India’s openness to global trade and investments has seen a remarkable increase in recent years. In the year ended 31 March, the sum of money flowing into and out of the country rose to $913 billion (Rs35.9 trillion), or 110% of gross domestic product (GDP).
As late as 1997, annual flows had amounted to only 50% of GDP, says Ajay Shah, an economist at the National Institute of Public Finance and Policy in New Delhi. “India has changed beyond recognition,” Shah says.
The progress is perhaps best reflected in the speed with which Indian companies are buying businesses overseas. So far in 2007, foreign acquisitions have amounted to more than $39 billion, a fivefold jump from last year. The biggest purchase this year—and in India’s corporate history—was the $12.8 billion leveraged buyout of Britain’s Corus Group Plc. by Tata Steel Ltd. While a liquidity crunch in the leveraged-loan market could rule out a similar big acquisition in 2008, the smaller deals might be even more numerous next year as the Indian economy, barely affected by the subprime-related credit crisis in the West, continues to power ahead.
India doesn’t have the sovereign wealth of an Abu Dhabi or Singapore, whose state-sponsored funds recently bought large stakes in Citigroup Inc. and UBS AG, respectively. Nor is the overseas expansion of Indian companies spearheaded by government-owned companies looking to capture energy resources. Private entrepreneurs are driving the agenda, with state-owned oil companies making a few small investments, such as Bharat Petroleum Corp.’s purchase this year of a 20% interest in an Australian exploration area in the Timor Sea.
Fight for Jaguar
Just because Indian acquirers have scant links to the state, their journey to Western boardrooms isn’t a cakewalk. Out of the three companies vying for Ford Motor Co.’s Jaguar and Land Rover brands, two bidders—Tata Motors Ltd and Mahindra and Mahindra Ltd—are Indian car makers. A recent report in The Wall Street Journal (which has an exclusive content partnership with Mint in India) cited the head of a US trade body representing Jaguar dealers as saying that the perception of the luxury brand may take a beating if it was owned by an Indian company.
The financial clout of Indian companies has grown to a point where it’s impossible to stop them with snobbery. Last year, Arcelor SA chief executive Guy Dolle had ridiculed the takeover bid by Mittal Steel Co. by saying that the steel made by Indian-born Lakshmi Mittal was like eau de cologne when his company produced perfume. Investors judged the cologne to be good enough to be merged with the perfume.
Mittal’s success in building the world’s biggest steel empire—ArcelorMittal—with acquisitions around the world has been a tremendous source of inspiration for Indian entrepreneurs. But ambition alone isn’t enough. Several other forces have come together to make Indian acquirers strong contenders for global assets.
The modernization of the country’s equity market and the loosening of capital controls have improved Indian companies’ access to finance, while a strengthening rupee has made overseas assets more affordable for them. At the same time, the import tariffs that protected local manufacturers from foreign competition have come down significantly. The only way domestic producers can now compete is by going global themselves. That is, increasingly, the strategy that even midsized companies are pursuing.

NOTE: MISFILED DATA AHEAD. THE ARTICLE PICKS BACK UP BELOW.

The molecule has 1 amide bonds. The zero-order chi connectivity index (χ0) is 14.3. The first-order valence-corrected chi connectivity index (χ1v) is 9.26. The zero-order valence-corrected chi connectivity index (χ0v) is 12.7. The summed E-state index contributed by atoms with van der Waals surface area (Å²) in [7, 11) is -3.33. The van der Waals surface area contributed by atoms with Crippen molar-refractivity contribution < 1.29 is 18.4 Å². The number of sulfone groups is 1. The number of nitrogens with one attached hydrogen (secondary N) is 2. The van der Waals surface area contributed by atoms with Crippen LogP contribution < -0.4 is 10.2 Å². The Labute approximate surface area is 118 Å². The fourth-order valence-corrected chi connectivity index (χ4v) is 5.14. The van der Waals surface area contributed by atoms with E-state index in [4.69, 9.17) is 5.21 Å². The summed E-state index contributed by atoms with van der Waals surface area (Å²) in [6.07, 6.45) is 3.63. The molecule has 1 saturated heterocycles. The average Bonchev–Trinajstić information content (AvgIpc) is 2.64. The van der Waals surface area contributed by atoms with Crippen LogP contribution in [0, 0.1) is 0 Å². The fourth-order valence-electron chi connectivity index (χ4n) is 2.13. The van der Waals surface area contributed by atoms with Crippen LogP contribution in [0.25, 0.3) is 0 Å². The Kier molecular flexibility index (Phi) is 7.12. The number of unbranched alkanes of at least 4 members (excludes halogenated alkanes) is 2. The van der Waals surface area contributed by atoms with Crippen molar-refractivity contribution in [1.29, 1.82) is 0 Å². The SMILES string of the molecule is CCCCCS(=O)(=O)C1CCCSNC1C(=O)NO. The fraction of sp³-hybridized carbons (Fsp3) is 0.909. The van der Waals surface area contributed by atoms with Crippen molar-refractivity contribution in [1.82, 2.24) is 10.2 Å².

Suzlon Energy Ltd, a maker of wind turbines based in Ahmedabad, has seen its assets grow sixfold in two years through acquisitions of Germany’s Repower Systems AG and Hansen Transmissions International NV, a Belgian gearbox maker. The company is now the world’s fifth largest maker of windmills and expects to become the third biggest by 2010.
“The remarkable thing about Indian companies is that they have huge aspirations to be global companies,” Tarun Jotwani, chairman of Lehman Brothers Holdings Inc.’s Indian operations, told Bloomberg this month. “They’re extraordinarily confident about buying companies abroad and integrating them with their companies in India. We think the pace will pick up.”
Jaya Prakash Pradhan, an economist at the New Delhi-based Institute for Studies in Industrial Development, has found that 75% of the money spent by Indian firms on overseas buys since 2000 has been in manufacturing. By the number of deals, the pharmaceutical industry is the clear leader, followed by transport equipment and chemicals, he says.
All of these industries are skills-intensive, in line with the core competence of India’s entrepreneurs. Together with computer software, these businesses will continue to be at the forefront of corporate India’s expansion overseas. Meanwhile, foreign direct investment into India will—once the country has better airports, roads and power supply—come to be dominated by labour-intensive industries in which the local business tycoons have acquired very little expertise.
A progressively more open Indian economy may be able to expand even faster than the current 9% pace. That will, in turn, invite more overseas money into India and give more local businesses the confidence to go global.
For investors, India will be equally important as a provider of capital as well as a recipient.
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